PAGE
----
Thursday, June 7, 2012

Sacramento Real Estate Inventory May 2012 - and my 6 theories as to why there are not many homes for sale...

Where have all of the Sacramento home listings gone?? I have a few theories...if you look at this graph you will see that in Sacramento in the month of May 2012, there were 1,747 closed real estate transactions. You will also see that at the end of May, there were 2,503 pending sales, and only 1,697 active listings. WOW! If you compare this data to the the statistics for May 2011, there were 3x the number of properties available and a similar number of closed sales.

Gee, I remember when I posted back in September 2007 when there was 15 months of housing inventory on the market in Sacramento -- now THAT was a buyer's market! Based on these current numbers for May 2012, we have LESS THAN ONE MONTH of inventory. Wow. My jaw may have just hit the floor...but I will say that it's pretty much the current "normal" to have multiple offers on every home listing within a couple days.

So those theories of mine...

Theory #1; Homeowners are not selling unless they absolutely have to. Let's face it. Sacramento County has been in a declining real estate market since the end of 2005. Our current median home value is less than half of value at the peak of our Sacramento real estate market. People have tightened their purse strings and are not looking to sell unless absolutely necessary, even if their home is worth less than they long as they can afford the payments. Similarly, (my Theory 1B, if you will indulge me) with interest rates so low, even homeowners with Adjustable Rate Mortgages (ARM's) whose payments have started adjusting from their initial 3/5/7-year fixed rate period -- their payments have not yet jumped several hundred dollars per month as they did in years past when interest rates were higher. Today's interest rates are SO low (like 4% or less!) that when those mortgage payments reach their adjustment time periods, their payments are actually decreasing slightly. If, and really WHEN interest rates climb, you will see those payments increase and no longer be affordable, and those folks will need to list their homes as short sales, or they will ultimately default and you will see those listings as bank repos in a year or two.

Theory #2; Many folks are keeping their first homes as rentals and buying larger homes. If you have good credit, good income, and some money in the bank -- there are some great buying opportunities right now. Many of the "move-up" buyers I am working with are not selling their current home in order to buy their next one. Similarly, there are a lot of investors purchasing homes right now that are not selling a home in order to buy.

Theory #3; Many folks who are good candidates for short sales are spending (wasting) their time attempting loan modifications. It seems that in the last 4-6 months there have been several new loan modification programs introduced by the federal government. There are a lot of homeowners tied up in this process, which will ultimately be unsuccessful, and they will list their homes as short sales eventually. Time is running out though for some of the state and federal debt forgiveness tax laws though, so I am hoping they don't wait too long to list their homes as short sales.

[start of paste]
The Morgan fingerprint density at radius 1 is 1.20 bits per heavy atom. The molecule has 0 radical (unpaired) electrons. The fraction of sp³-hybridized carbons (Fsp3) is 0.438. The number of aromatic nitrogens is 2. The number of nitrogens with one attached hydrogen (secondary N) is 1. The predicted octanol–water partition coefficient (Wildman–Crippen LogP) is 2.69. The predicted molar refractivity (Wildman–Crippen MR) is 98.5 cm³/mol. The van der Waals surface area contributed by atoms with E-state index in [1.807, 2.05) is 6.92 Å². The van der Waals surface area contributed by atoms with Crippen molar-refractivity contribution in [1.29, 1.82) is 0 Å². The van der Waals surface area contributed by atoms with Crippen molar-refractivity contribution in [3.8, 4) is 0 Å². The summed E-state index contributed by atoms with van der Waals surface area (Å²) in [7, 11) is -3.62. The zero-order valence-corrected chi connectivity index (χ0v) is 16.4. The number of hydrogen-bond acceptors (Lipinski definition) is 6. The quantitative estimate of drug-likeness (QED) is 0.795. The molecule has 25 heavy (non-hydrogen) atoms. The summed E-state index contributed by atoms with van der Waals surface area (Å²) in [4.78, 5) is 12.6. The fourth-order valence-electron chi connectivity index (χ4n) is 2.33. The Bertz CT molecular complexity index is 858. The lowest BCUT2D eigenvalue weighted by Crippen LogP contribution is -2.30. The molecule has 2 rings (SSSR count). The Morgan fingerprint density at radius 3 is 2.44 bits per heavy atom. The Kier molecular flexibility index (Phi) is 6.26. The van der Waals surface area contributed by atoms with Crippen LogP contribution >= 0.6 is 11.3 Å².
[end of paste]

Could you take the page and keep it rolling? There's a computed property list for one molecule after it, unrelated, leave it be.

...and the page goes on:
Theory #4; Many of those folks who are attempting loan modifications are slowing down their lender's foreclosure processes. Many lenders will slow down their foreclosure timelines while borrowers attempt a loan many homeowners are caught up in this process right now that foreclosures are a little slower to happen. The loan modifications will be rejected in time, and the foreclosures will eventually take place...sense my optimism that the loan modifications will be approved (insert sarcasm here)?

Theory #5; Some foreclosed properties are being rented out instead of sold. I suppose it could make sense that banks do not want to sell at the bottom of the market either? There are some large property management companies that are leasing out foreclosed homes on the bank or asset manager's behalf. They will eventually be sold, but in 1-3 years.

Theory #6; There are many foreclosed homes that being held off the market, that are possibly going to be a part of a large "bulk sale" movement from banks and asset managers to investment firms. UGH. We at the California Association of Realtors (where I serve on the Board of Directors) think this is a bad will be the largest "property flip" ever. C.A.R. has ramped up lobbying efforts to prevent bulk sales and allow the homes to be sold on the open market to regular home buyers. But's reality. Call your legislators if you think this idea is lame!

So anyway, it will be interesting to see what happens in the Sacramento market with our housing inventory. I feel it is safe to say that in terms of values here in Sacramento we are at the bottom, bumping we have been for the last year or so.

1 comment:

Anonymous said...

I know what you mean. I look everyday on and there is nothing in the land park area..... Very strange times, especially when this time of your traditionally has the highest inventory of houses